Invisible dotted lines on invisible (punctured) pipes

I’ve been a fledgling furnace-fighter for two or three months, now — our 167,000-BTU Bryan hot-water boiler system in the basement is about thirty years old (it has an operating life of about twenty years, so it’s on borrowed time), and is a source of nostalgia and amusement to the contractors we’ve had in to price a replacement. One contractor laughed fondly when he saw it: “Ohhh, one of these! and (I’m not kidding) patted it like a toothless old dog. “Yeah, you’ll save a lot of money with a new boiler.”

The problem was that our boiler was losing pressure. It’s supposed to stay steady at about 15-20 PSI, but it held at about two or three. Our fill valve (green; cast iron; kind of looks like a Korean war fragmentation grenade) isn’t working, so the system wasn’t filling itself with water. I’d add water through a hose, after being instructed how to by the Chuckling Contractor, but about four hours later, the pressure would be back down to five PSI. Overnight, back to two. I’d try to bleed the upstairs radiator (because that’s what every website tells you to do when you have a heating problem; it’s like medieval doctors and their leeches), but since the pressure was so low, the upstairs radiators sucked air instead of blowing, and I managed to quickly take several radiators out of commission.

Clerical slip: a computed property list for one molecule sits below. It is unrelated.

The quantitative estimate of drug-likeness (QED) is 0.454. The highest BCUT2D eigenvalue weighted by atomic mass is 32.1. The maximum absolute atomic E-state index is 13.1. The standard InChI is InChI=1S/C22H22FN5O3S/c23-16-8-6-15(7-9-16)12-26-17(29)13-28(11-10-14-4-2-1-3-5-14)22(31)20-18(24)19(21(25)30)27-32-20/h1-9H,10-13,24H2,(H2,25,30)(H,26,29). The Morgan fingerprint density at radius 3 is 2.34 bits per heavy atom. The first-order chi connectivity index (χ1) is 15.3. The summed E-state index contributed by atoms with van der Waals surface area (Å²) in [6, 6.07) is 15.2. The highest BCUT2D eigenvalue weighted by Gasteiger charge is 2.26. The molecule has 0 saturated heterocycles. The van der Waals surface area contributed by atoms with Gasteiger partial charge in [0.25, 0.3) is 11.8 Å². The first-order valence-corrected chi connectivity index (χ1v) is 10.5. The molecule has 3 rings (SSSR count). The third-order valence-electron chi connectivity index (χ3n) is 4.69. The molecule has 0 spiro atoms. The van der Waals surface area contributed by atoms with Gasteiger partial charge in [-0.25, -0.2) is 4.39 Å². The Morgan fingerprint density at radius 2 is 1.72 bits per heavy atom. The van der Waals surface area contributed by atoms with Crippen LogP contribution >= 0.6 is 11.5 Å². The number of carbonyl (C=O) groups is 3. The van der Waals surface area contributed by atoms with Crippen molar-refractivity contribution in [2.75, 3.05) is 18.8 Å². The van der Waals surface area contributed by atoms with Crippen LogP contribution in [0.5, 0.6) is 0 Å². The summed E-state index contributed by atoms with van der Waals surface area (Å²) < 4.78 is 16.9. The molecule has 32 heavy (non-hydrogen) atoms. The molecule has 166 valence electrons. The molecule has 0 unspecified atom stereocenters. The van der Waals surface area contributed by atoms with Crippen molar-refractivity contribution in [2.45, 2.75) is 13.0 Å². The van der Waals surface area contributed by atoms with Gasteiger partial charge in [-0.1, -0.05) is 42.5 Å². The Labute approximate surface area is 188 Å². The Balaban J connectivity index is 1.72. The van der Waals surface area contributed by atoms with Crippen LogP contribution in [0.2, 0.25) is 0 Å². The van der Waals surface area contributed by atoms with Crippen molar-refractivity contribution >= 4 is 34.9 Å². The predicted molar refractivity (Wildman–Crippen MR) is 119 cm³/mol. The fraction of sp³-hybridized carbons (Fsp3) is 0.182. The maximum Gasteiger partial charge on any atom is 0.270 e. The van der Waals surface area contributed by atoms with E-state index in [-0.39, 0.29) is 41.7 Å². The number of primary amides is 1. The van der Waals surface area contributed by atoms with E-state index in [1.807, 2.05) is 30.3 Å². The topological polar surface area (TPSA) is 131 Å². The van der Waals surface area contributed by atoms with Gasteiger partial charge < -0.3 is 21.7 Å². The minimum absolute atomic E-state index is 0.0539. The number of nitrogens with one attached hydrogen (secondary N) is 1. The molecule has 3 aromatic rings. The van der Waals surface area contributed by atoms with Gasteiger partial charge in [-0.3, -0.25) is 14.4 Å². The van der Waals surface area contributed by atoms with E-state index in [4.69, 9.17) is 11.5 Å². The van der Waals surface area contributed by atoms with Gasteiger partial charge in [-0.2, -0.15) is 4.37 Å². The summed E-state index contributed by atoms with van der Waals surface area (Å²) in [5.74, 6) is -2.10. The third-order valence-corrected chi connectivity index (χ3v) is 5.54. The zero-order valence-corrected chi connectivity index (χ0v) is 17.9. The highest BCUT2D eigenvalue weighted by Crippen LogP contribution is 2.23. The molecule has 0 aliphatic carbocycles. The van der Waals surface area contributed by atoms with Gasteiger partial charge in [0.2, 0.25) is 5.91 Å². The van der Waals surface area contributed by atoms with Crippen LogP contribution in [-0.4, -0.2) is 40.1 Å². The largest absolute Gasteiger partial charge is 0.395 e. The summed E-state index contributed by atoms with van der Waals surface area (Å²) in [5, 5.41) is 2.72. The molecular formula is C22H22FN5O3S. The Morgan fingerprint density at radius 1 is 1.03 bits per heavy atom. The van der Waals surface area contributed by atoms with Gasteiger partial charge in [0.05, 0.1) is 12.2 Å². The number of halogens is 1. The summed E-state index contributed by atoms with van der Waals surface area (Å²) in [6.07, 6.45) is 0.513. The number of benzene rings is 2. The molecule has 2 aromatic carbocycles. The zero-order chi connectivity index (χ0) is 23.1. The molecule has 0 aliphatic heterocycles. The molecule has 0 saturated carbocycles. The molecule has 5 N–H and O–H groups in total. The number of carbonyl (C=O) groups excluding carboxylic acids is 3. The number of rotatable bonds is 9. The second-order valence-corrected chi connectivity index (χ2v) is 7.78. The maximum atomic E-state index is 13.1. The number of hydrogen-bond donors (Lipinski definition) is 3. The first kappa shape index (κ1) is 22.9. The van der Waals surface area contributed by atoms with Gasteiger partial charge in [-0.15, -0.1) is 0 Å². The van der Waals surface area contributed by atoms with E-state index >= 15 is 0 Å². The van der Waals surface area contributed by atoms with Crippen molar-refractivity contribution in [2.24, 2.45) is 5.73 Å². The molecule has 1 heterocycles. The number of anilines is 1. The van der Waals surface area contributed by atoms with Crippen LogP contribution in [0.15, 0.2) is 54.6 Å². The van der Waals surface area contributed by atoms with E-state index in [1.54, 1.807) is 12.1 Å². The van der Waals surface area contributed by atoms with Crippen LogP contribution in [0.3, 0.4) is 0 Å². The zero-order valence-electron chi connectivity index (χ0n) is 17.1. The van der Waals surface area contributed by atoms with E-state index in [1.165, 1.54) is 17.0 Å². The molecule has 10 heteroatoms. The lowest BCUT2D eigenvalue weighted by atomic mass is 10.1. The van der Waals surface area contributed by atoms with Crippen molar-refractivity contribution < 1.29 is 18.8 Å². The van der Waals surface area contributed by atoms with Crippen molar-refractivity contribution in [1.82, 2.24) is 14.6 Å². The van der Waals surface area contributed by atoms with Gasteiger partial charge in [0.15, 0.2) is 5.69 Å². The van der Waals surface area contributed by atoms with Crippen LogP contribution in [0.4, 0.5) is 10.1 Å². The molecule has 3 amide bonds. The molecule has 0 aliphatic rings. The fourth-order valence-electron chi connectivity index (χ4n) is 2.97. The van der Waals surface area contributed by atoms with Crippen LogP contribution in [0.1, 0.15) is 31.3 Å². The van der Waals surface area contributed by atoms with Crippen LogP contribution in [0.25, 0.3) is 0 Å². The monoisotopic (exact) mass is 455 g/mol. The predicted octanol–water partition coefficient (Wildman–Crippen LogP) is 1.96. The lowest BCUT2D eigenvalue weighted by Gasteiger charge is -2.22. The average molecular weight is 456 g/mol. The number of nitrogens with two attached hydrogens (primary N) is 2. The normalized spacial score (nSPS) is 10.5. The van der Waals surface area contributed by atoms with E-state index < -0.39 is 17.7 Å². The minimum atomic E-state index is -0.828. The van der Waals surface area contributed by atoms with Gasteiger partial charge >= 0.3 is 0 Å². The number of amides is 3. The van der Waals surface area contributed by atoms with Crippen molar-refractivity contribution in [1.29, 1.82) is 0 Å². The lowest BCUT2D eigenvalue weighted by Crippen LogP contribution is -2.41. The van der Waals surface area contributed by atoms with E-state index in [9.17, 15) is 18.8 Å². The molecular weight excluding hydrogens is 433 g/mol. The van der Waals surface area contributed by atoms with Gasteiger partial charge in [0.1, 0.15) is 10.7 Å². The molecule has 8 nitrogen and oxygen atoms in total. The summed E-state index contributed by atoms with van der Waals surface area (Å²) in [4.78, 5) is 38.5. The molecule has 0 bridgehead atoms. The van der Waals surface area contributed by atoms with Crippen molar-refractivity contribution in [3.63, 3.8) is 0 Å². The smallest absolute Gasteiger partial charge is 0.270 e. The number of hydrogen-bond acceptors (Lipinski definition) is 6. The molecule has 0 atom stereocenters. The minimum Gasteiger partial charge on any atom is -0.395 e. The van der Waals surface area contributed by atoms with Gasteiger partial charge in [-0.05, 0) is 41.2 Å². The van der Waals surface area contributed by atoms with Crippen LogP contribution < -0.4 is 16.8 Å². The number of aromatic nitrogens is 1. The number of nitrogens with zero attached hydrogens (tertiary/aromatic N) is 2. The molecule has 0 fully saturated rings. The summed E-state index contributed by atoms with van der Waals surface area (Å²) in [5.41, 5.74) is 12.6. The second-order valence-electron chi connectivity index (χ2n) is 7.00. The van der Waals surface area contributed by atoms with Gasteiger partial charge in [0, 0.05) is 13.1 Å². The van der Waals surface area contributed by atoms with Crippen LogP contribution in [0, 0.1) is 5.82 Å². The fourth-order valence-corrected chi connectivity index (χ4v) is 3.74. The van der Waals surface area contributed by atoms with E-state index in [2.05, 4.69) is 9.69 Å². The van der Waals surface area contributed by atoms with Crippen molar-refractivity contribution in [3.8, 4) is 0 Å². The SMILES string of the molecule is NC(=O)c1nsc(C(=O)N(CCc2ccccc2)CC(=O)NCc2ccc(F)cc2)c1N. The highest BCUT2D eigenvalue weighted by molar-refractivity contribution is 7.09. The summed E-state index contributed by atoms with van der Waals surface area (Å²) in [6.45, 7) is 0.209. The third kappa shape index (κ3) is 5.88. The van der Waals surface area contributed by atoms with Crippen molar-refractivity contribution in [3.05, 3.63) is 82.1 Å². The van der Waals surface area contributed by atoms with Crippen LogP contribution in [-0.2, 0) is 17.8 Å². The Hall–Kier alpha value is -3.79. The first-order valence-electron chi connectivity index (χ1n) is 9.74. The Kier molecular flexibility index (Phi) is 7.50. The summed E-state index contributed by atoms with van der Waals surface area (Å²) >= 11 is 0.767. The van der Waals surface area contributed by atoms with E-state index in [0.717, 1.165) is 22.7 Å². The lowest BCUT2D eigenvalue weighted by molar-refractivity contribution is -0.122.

The loss of pressure seemed like the Mystery of the Ages to our furnace contractors, since if the pressure was dropping that quickly, they’d expect us to see a massive water leak in the house. But there was no leak. “Maybe you’ve got a crack in the boiler, and the water is boiling off. Yeah, you hear that noise?” “Um, I think that’s the TiVo fan upstairs.” “Oh”, they’d say, crestfallen.

After several heating contractors, in a spirit of optimistic experimentation, tried filling the boiler again (and quoting a price to replace our amusing museum piece), I finally came to a realization. Heating contractors’ sphere of influence extends only as far as the actual boiler unit. The rest of the system — pipes, valves, radiators, is the Domain of the Plumber. I called our plumbers, and we quickly located the problem — a massive leak under our powder room, which is external to the foundation, and so the leak hadn’t been easy to spot. Every time I’d add ten gallons of water to the system, ten gallons would go merrily flooding into the crawlspace.